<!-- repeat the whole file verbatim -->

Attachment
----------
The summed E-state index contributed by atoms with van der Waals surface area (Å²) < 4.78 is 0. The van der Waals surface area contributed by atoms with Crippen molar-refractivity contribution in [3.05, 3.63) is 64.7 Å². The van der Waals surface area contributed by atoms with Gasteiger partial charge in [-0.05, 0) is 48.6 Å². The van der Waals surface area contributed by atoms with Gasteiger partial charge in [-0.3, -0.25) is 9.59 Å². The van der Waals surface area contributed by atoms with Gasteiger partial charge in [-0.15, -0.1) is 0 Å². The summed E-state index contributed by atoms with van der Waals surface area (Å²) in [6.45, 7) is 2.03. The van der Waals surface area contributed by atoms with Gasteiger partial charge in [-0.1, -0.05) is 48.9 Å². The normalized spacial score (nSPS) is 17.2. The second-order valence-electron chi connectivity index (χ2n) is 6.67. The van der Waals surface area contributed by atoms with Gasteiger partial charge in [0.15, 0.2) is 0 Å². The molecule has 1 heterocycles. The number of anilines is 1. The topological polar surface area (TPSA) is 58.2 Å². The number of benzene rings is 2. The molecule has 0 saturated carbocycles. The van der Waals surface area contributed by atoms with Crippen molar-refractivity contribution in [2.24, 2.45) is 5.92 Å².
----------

The summed E-state index contributed by atoms with van der Waals surface area (Å²) < 4.78 is 0. The van der Waals surface area contributed by atoms with Crippen molar-refractivity contribution in [3.05, 3.63) is 64.7 Å². The van der Waals surface area contributed by atoms with Gasteiger partial charge in [-0.05, 0) is 48.6 Å². The van der Waals surface area contributed by atoms with Gasteiger partial charge in [-0.3, -0.25) is 9.59 Å². The van der Waals surface area contributed by atoms with Gasteiger partial charge in [-0.15, -0.1) is 0 Å². The summed E-state index contributed by atoms with van der Waals surface area (Å²) in [6.45, 7) is 2.03. The van der Waals surface area contributed by atoms with Gasteiger partial charge in [-0.1, -0.05) is 48.9 Å². The normalized spacial score (nSPS) is 17.2. The second-order valence-electron chi connectivity index (χ2n) is 6.67. The van der Waals surface area contributed by atoms with Gasteiger partial charge in [0.15, 0.2) is 0 Å². The molecule has 1 heterocycles. The number of anilines is 1. The topological polar surface area (TPSA) is 58.2 Å². The number of benzene rings is 2. The molecule has 0 saturated carbocycles. The van der Waals surface area contributed by atoms with Crippen molar-refractivity contribution in [2.24, 2.45) is 5.92 Å².